Separating cause from effect is notoriously difficult when it comes to gentrification and neighbourhood amenities, including public safety. This column exploits the sudden ending of a rent control regime in Cambridge, MA to examine whether and by how much gentrification affects crime. In the years immediately following the end of rent control, crime fell significantly more in neighbourhoods that had been heavily rent controlled. But those neighbourhoods also saw the highest turnover in occupants, suggesting that incumbent renters in these areas were priced out of their properties and thus missed out on the benefits from gentrification.

Koujaku, Miyakawa, 16 November 2017, 6148 reads

Venture capital firms use a variety of accumulated resources to inform their investment activities, but do the rely solely on their own resources or do they employ other firms’ resources to complement their own? This column examines the pattern of co-investments among venture capital firms and discusses the economic implications. Past experience of co-investments increases the likelihood of future co-investments among firms when the returns from these past co-investments were high, and also when the jointly invested venture business companies experienced greater growth after an IPO.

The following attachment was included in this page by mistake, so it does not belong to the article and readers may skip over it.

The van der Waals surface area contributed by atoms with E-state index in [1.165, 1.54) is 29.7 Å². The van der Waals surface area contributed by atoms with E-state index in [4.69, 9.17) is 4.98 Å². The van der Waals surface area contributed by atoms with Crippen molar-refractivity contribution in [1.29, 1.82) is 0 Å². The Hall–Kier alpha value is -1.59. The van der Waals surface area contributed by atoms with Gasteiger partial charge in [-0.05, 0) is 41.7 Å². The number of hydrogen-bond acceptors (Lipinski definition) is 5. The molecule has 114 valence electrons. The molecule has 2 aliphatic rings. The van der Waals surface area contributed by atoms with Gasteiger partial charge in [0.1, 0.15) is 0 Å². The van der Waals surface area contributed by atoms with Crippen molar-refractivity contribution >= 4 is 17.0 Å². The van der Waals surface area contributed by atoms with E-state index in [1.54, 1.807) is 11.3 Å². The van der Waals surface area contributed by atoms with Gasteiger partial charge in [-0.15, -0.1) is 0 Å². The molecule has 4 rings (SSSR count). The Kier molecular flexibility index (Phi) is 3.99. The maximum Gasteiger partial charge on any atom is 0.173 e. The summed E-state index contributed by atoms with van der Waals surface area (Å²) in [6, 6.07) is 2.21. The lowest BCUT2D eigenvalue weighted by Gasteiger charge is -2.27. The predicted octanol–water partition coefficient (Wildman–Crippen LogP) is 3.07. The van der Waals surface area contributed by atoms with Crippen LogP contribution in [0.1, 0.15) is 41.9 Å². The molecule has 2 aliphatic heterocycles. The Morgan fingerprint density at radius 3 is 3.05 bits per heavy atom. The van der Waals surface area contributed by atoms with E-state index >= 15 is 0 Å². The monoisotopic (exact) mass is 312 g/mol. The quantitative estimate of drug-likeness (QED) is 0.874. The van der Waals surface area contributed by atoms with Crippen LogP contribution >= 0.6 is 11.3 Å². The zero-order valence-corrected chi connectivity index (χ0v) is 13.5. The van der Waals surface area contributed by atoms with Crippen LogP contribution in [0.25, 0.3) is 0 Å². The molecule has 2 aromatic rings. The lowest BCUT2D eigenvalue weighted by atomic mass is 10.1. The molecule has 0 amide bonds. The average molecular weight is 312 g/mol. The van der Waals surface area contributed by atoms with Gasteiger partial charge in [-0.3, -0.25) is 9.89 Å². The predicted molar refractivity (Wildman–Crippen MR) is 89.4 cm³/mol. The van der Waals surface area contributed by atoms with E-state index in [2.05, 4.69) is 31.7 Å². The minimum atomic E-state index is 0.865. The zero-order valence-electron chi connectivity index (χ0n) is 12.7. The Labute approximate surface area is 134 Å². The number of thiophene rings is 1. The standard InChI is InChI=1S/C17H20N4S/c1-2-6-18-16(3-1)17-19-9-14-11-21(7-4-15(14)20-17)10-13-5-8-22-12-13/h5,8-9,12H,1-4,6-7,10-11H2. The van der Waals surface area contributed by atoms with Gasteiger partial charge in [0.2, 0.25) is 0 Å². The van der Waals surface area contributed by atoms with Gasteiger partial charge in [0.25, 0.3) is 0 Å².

Danielsson, 15 November 2017, 14343 reads

Artificial intelligence is increasingly used to tackle all sorts of problems facing people and societies. This column considers the potential benefits and risks of employing AI in financial markets. While it may well revolutionise risk management and financial supervision, it also threatens to destabilise markets and increase systemic risk.

Altunbaş, Manganelli, Marques-Ibanez, 14 November 2017, 6328 reads